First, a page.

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5 Ways to Infuse Spirituality into your Martial Art

Many non-martial artists think that all martial artists infuse spirituality in to their martial art. Look at the very popular Kung Fu television series! There was more martial art spirituality in that show than you can measure with a mile-long measuring tape. The main character was a Shaolin monk who traveled through the American Old West armed only with his spiritual training and his skill in martial arts. We all loved the way this show exemplified spirituality through its martial art characters.

Some martial artists, however are very down to earth. Some do not consider spirituality a part of their training, even if they freely quote the “mind, body, and spirit” mantra. Can martial artists really bring forth a spirituality, no matter what style they practice?

The answer is yes, and a very big yes. In small and subtle ways, you can improve your life and your martial art through a better sense of awareness, self-understanding, positivity, and faith. Here are five ways you can add a better sense of spirituality to the martial art mix.

1.      Appreciate the moment

Many take this for granted. Because of the difficult experiences in my life, I tend to hold on to this one with a mighty fist! Appreciating the moment brings you an awareness of the here and now. Yesterday is gone, tomorrow is yet to unfold, so right now is all you have.

Martial arts are more than a physical journey. That is because they empower you to be more than you ever thought that you could be. I discovered this empowerment when I began to appreciate a new sense of spiritual insight in my practice. In the midst of one particular training, I felt so amazingly right and true in the moment.  I was fully engaged, through breath, action, and thought.

Appreciating the moment is not always easy.  I sometimes get frustrated in class when I am not grasping a technique very well. Then, I remind myself of how lucky I am to be in class with an excellent instructor, great classmates, and a good environment. I look at the “moment in time” and am suddenly grateful, instead of frustrated.

When you recognize the impact of the moment, it is like a small dose of personal enlightenment. Look outside of yourself to see what is happening around you and use it for your own empowerment.  Not every moment is an awakening, but every now again everything will fall into place.

Use the appreciation of the moment to create a spiritual base upon which you build your martial art practice.

2.      Meditate, Visualize, or Reflect

Meditation is a little more difficult concept than reflection, but both provide a necessary respite from the hustle and bustle of life, and both allow you to quietly seek peace, even in a chaotic world.

Meditating with closed eyes and thoughtful breathing takes place in some martial art schools, as well as in yoga classes. The most difficult thing about it is that it feels impossible to think about nothing, even if just for a few seconds! Visualization can help calm your thoughts and bring you into the current moment. You can clear your mind from the happenings of the day and find yourself in the here and now.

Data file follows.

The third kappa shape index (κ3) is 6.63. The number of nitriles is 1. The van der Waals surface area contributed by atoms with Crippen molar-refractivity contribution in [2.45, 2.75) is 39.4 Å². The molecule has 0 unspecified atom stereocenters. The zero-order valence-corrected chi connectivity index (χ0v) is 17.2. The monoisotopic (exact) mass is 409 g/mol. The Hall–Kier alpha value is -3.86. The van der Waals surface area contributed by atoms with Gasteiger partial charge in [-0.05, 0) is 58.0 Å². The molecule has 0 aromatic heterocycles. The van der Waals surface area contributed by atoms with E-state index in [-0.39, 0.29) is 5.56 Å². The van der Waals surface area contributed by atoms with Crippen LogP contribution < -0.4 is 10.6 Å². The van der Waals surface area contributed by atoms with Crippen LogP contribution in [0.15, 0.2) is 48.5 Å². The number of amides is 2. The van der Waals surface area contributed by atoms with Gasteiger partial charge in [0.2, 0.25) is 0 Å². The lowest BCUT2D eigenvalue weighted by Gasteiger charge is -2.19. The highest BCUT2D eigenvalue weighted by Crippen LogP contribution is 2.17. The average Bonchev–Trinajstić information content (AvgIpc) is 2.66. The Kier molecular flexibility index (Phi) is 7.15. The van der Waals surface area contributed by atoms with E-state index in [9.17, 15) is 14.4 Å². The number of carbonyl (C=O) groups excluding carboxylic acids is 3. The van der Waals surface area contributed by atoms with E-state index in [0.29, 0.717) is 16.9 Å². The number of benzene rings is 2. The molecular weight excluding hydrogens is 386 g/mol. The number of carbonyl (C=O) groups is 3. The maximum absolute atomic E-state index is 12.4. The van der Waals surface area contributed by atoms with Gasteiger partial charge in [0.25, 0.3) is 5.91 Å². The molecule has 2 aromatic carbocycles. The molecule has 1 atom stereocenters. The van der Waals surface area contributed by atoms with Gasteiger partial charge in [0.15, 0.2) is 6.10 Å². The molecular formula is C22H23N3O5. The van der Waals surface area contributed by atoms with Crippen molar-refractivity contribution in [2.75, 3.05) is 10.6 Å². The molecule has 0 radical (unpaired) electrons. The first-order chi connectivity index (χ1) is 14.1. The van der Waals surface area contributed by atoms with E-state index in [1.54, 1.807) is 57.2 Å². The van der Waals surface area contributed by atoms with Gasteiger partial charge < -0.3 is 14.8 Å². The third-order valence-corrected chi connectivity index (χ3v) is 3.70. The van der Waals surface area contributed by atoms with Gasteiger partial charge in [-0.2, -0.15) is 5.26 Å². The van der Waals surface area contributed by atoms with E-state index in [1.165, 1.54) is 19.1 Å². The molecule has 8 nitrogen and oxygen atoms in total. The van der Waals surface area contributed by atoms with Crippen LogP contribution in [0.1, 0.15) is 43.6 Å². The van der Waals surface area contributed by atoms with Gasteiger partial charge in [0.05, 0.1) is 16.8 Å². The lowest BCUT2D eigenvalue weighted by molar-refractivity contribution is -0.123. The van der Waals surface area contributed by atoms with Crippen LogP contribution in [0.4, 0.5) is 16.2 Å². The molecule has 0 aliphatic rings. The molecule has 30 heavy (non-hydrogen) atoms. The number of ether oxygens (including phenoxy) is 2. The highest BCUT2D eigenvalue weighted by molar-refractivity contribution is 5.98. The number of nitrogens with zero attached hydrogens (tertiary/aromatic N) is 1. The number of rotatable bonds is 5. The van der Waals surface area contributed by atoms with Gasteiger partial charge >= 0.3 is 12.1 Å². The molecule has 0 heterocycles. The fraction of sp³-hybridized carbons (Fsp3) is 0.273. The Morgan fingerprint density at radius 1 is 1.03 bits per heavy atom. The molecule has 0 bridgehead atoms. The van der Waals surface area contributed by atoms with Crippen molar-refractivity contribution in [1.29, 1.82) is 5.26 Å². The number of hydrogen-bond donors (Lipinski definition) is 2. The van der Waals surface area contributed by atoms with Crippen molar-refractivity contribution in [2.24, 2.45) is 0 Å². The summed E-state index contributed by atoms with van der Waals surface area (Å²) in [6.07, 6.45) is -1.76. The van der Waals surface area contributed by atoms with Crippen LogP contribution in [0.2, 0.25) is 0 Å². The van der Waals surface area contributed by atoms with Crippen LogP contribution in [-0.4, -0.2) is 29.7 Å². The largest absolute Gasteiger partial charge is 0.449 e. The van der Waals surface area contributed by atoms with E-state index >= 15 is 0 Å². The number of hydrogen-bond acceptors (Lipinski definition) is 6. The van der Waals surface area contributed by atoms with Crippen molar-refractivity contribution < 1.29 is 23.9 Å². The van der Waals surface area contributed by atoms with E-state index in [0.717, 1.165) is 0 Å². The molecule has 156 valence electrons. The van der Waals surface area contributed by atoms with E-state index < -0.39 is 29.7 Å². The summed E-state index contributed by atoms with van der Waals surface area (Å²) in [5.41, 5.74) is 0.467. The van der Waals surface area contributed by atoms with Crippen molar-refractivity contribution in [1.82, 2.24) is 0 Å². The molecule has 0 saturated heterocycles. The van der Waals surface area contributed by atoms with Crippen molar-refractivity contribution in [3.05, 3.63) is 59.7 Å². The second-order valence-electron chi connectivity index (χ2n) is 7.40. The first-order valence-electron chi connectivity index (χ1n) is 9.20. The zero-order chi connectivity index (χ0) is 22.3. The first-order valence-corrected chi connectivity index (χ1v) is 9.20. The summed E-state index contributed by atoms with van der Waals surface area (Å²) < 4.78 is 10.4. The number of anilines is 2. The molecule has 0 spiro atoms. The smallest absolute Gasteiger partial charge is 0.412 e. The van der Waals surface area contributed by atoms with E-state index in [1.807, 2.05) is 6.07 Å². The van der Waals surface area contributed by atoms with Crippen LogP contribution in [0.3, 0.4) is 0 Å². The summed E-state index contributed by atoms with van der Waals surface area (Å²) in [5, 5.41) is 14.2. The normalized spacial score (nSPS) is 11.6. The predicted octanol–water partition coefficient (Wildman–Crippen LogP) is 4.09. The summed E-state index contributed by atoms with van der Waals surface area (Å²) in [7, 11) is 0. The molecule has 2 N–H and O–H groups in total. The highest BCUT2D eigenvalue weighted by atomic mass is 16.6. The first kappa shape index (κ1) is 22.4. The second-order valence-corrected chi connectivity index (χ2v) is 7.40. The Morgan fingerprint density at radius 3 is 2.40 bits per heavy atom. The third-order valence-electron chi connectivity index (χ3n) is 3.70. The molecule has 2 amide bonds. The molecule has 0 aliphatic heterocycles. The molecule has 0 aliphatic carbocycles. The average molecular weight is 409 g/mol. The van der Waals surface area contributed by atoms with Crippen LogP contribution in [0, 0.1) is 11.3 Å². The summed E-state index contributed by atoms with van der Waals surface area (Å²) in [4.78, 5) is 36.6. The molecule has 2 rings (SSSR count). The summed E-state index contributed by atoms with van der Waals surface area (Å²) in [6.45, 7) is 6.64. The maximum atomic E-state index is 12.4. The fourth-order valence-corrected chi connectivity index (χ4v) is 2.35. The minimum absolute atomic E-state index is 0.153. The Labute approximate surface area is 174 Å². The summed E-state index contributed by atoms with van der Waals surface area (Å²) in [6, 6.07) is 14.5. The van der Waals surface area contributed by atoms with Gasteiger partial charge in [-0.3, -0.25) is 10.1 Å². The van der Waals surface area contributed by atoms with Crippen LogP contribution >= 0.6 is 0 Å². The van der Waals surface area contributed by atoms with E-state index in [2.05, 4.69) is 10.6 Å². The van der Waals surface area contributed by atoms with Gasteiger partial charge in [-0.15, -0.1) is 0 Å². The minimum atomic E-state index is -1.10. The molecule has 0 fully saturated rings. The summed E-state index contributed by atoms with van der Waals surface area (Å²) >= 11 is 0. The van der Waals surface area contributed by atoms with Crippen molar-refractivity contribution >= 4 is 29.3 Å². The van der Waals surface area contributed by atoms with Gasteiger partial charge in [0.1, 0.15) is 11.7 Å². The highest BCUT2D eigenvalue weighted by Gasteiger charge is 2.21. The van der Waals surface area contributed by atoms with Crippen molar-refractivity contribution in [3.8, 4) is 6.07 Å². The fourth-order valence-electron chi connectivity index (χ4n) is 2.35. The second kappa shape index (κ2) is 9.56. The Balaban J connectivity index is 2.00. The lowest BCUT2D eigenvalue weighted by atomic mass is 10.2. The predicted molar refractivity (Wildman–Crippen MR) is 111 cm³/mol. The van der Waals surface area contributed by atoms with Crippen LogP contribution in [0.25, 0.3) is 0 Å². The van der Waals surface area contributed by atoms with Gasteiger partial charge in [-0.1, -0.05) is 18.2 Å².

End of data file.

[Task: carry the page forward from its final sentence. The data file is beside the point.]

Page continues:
Breathing is essential. Once you learn to use your breath and focus on it, you can eliminate some of the other daily thoughts that constantly fill your brain space. Beginning a martial art class in this manner is helpful because it provides your mind with a clean slate.

Reflection and visualization are more active than meditation. You can reflect on what is good in your life, a positive story, a simple concept, or a quote. How does it apply to your life? How can you become better from it? Apply this reflection to your practice. “I am so excited to be learning again,” or “I have looked forward to class all day,” or “It was a long day, but this is exactly what I need to rejuvenate.”

Start by recognizing whatever is uplifting, empowering, or inspirational to you. Take the time to think about them prior to your training. They are  exactly what you need to bring a bit of spirituality to your physical practice.

3.      Use Positivity

Every martial artist eventually learns that without a positive and encouraging mindset, it is difficult to achieve. Believing in yourself is key if you want to excel in your martial art. Positivity is a form of spirituality because it comes from within. No one can force it upon you, or take it from you. It is a choice that each person, and each martial artist, must make.

In my earlier years, I was not familiar with positivity. I did not know I could use it as a spiritual way to live my life. After working on it for a while, I started to see changes in my life. I became more confident, focused, and appreciative, not just because I was improving in martial arts, but because I was improving in life.

I learned to take difficult martial art tasks and turn them into “I can do it” opportunities, instead of thinking that I could never accomplish them. I began to believe that I was capable. Positivity allows you to be more open-minded. Knowing you can lift the boundaries of self-imposed limitations is tremendously important in your training.

Add positivity to your martial art practice. It will not only benefit you, but your students, and peers, as well.  Lift the limits and build upon the internal spiritual belief that you have talents and gifts unlike any other, and each of those will help you become a better martial artist.

4.      Incorporate Your Faith